Archive for August, 2014

Dear West Chatham YMCA,

I’ve been a member since you opened. My family and I have taken advantage of the gym, the classes, Kid Fit, the summer and holiday camps — almost everything you have to offer.

We may never again use the pool, though. (And it is not because of a “Code Brown.”)

Dominic complained this summer about having to attend Y camp because of all the rules, especially in the pool. As he is the child of mine who likes to push boundaries, I ignored him. I assumed he wanted to jump off the top of the slide or play WWE with his brother in the shallow end.

Oh no.

I saw for myself what he meant. Here are some of the rules I discovered in just 30 minutes.

You cannot:

• Run around the pool.
• Walk fast around the pool.
• Go near the pool when they are testing the pH.
• Dive.
• Swim under the lane markers.
• Follow too closely on the slide.
• Go down head-first on the slide.
• Go down backward on the slide.
• Go down sitting on the slide.
• Twist your body while going down the slide.
• Wear goggles while going down the slide.
• Stay too long in the shallow area once you’ve gone down the slide.
• Get out of the pool any way but via the stairs.
• Play in the water under the slide even if there is no one else in the pool.
• Jump into the pool any way but feet first.
• Go anywhere near people who are taking lessons.
• Yell with glee.

Each of these rules was announced by the lifeguard, prefaced by “Hey, Buddy!”

At one point, I actually whipped around and said, “What now?!?”

And this is coming from someone who appreciates rules.

Some of them I can certainly understand (running and diving seem like guaranteed tickets to the ER). Others, not so much.

What you’ve really guaranteed is a no-fun zone, patrolled by 16-year-old dictators hopped up on a little power.


I realize you have these rules because of fear of litigation. I understand personal responsibility is nearly nonexistent in Amurka.

Allow me, please, to decide what’s safe and not safe for my children (within reason, of course) when I am in the water supervising. I promise I won’t sue. I’ll even sign a waiver.

I’m a member. Don’t you have to at least pretend to care what I think?

Thank you for your consideration of this request.

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Dear Eddie,

I love you. I do. And that’s why I need to tell you something out of love and concern for your well-being and our medical flex-spending account:

Your basketball days are over.

You’ve said you are going to quit, but like a wicked meth mistress, it pulls you back.

You must stop now. For real. You just emerged from your third nasal realignment surgery (aka rhinoplasty, aka nose job). Your third. Third! Is that sinking in?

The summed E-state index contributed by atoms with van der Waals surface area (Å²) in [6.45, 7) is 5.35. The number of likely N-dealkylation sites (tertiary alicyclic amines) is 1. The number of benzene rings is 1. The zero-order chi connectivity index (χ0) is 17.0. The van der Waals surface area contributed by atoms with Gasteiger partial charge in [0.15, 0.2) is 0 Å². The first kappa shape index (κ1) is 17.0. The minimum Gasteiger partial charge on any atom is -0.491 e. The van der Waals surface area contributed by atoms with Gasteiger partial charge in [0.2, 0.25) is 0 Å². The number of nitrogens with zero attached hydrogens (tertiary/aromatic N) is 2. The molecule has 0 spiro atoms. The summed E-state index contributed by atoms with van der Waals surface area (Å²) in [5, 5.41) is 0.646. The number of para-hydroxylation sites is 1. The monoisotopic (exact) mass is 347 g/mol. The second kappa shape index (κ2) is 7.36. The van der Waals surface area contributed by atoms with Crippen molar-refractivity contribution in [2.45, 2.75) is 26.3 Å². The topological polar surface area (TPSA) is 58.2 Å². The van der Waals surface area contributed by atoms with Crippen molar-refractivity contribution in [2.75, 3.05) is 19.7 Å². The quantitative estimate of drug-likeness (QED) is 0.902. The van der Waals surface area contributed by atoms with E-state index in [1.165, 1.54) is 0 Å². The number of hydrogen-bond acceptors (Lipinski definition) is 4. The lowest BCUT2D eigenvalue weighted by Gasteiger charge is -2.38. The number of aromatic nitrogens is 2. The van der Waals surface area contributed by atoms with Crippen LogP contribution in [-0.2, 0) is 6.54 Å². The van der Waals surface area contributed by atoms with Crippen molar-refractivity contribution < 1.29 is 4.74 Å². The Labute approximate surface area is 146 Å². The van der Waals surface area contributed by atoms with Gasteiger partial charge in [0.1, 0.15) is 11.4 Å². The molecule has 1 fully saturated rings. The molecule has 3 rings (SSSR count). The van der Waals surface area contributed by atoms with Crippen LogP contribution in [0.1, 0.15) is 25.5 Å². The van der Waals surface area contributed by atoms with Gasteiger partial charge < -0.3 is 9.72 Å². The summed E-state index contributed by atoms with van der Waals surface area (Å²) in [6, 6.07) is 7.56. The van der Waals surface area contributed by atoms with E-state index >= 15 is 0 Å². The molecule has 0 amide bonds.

Let me jog your memory about other basketball-related visits to the hospital: double knee surgery, plantar fascia repair, bicep reattachment, elbow reconstruction, hip consultations, shoulder scar-tissue cleansing or whatever that was. You are the new Six Million Dollar Man.

I’ve spent many hours of my life hanging out in the Memorial waiting room:


Today’s confinement? Ten hours. Ten!

You are on a first-name basis with your orthopedic surgeon. “Oh hey, Eddie! Great to see you again!” — I actually heard that this morning from your anesthesiologist. Really, Dude? This isn’t crazy to you?

You are like a beautiful mural painted on a condemned building. You are rotting inside. All for the love of the game.

I love you. Please stop.

You have your CrossFit cult. You have the billion-dollar bicycle we bought when you were on your cycling kick. You don’t need basketball. You will find other ways to stay in shape.

I know you like basketball and you’re good at it. We all know that. You don’t have to prove anything. You’ve already proven yourself a force on the court and on the bench — in a uniform as a player and in a suit as a coach.

I’m taking away your various braces, pads, arm bands, kayak-sized basketball shoes, weird-smelling tank tops, athletic man Spanx, and other accoutrements of the game. You can still watch ESPN. You can start sentences with, “Back in my day …” You can coach our kids.

You cannot play basketball anymore.

For the love of all that is holy, wonderful and right in the world, please let this be the last photo I take of your nose being jacked-up.


If you won’t do it for yourself, do it for me. Do it for your kids. Do it for our savings account.

No more basketball.

I know the doctors will be sad to see you (and the new cars they buy at your expense) go, but everyone else will thank you. (OK, maybe not your teammates, but still.)

Your long-suffering, professional doctor-meeting, waiting-room-sitting, cafeteria-food-eating wife

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